It’s Branson’s Firsts that Paved the Way

The city of Branson has come a long way since Reuben Branson first opened the area’s only post office and general store in 1882.  A trip to this special city just isn’t complete unless you take the time to learn about and visit Branson’s “firsts” that are the roots of what is now one of the country’s most popular tourist attractions.

Shepherd of the Hills HomesteadShepherd of the Hills

Branson was formally incorporated as a city in 1912, but the story really began in 1896 when minister and writer Harold Bell Wright traveled to the Ozark hills in hopes of regaining his health. Taking shelter from the flooded White River at the home of John an Anna Ross near Mutton Hollow, Wright ended up staying with them for the entirety of the summer. During his stay in the Ozark mountains, he wrote of his experiences and the lives of the settlers there through the novel “The Shepherd of the Hills” which was published in 1907. The publication of his book resulted in the piqued curiosity of people all over the country, who ended up traveling to the Ozarks in order to experience firsthand what Wright had recorded in his novel. Tourism to “Old Matt’s Cabin” and the homestead increased and eventually it was developed into an attraction for visitors, featuring outdoor performances at the Old Mill Theatre beginning in the summer of 1960. Today, the Shepherd of the Hills Outdoor Drama and Homestead Tours draw thousands of visitors to the place that Wright first described in his novel.

Silver Dollar CityMarvel Cave

According to the official website, what began as “an accessory to a hole in the ground” in 1894, has been transformed into one of the top theme parks in the world. Branson’s first theme park started as nothing more than a pleasant area for visitors waiting for a tour of Marvel Cave. The Herschend family gained ownership of the cave and came up with the idea of recreating an 1800’s mining town as they made above-ground improvements to the land surrounding the cave and showcased the traditional crafts and natural beauty of the Ozarks. In 1960, they opened Silver Dollar City which was “named for the promotional idea of giving visitors silver dollars as change.” Word-of-mouth lead to the growth and expansion of Silver Dollar City and by 1998, more than two million visitors had made their way to the theme park. Today, it covers more than 100 acres with rollercoasters, festivals, musical productions, a Culinary & Craft School, traditional craftsmen of the Ozarks and so much more.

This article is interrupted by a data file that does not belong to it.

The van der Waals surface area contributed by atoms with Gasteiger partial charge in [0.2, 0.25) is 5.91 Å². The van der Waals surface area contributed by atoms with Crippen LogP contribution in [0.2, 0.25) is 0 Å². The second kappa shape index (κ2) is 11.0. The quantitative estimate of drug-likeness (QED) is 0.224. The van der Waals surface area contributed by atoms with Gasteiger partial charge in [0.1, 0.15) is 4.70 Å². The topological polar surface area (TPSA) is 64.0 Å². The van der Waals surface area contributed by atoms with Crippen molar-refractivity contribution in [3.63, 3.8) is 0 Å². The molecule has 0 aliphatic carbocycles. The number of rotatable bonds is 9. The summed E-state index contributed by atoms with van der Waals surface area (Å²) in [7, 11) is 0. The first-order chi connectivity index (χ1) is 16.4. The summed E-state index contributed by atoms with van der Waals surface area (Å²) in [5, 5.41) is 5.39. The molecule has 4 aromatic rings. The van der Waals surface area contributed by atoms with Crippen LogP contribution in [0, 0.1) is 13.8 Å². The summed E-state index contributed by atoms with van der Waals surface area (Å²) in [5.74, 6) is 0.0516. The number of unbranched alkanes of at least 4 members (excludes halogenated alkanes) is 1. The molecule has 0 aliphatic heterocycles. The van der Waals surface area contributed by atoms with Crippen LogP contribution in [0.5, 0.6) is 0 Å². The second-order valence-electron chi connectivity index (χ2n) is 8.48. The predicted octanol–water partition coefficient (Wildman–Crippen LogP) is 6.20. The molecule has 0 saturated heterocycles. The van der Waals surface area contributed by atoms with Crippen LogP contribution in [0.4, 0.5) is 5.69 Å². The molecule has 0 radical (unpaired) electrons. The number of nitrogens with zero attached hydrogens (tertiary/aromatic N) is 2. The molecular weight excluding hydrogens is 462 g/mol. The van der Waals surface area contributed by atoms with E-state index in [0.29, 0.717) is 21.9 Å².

Historic Owen TheatreHistoric Owens Theatre in Branson, MO

Branson’s first theatre was built by Jim Owen, who was mayor of Branson for 12 years. Also the owner of a successful Ozark float fishing operation, he built the Historic Owen Theatre on Commercial Street in Historic Downtown Branson because he wanted to provide additional entertainment for the fishermen and others he took out on the White River for lavish float trips. The theatre, built in 1935, was also known as the Hillbilly Theater and became a place for locals, celebrities and visitors to gather after their trips down the river. Today the theatre is “Branson’s House of Comedy,” hosting nine different shows and two attractions including A Neil Diamond Tribute, Improvmania and Southern Gospel.

The Baldknobbers Jamboree ShowBaldknobbers

This show first began in 1959 when the Mabe brothers took on the name of an old Ozarks vigilante group, “the baldknobbers,” and began entertaining visitors with music and comedy in their lakefront, downtown Branson location. As The Baldknobbers grew in popularity, they also grew in size and in 1968 they built the Baldknobbers Theatre on 76 Country Boulevard. Currently, they are the longest running show in Branson and are credited with setting the standard for all that Branson has to offer. The show has evolved throughout the past 55 years, and second and third generations of the Mabe family still continue to provide visitors with wholesome family entertainment that perfectly represents the Ozarks.

Presleys’ Country JubileePresleys

The Presleys first began performing in the underground caves of the Missouri hills. When audiences from all over the country began to outgrow the caverns, they moved to a stretch of asphalt right outside of town (which would one day become the Branson Strip) and built Branson’s first live music theater in 1967. Today the strip is packed with theaters featuring various performing artists, music and comedy but Presleys’ Country Jubilee can claim the title of the very first one, and even after four generations, they continue to entertain visitors with gospel, country and comedy that people of all ages can enjoy.

 

One thought on “It’s Branson’s Firsts that Paved the Way”

  1. It’s amazing how deeply rooted Branson is and how far back some of these shows go. They have grown leaps and bounds. There’s more history then people know to Branson!

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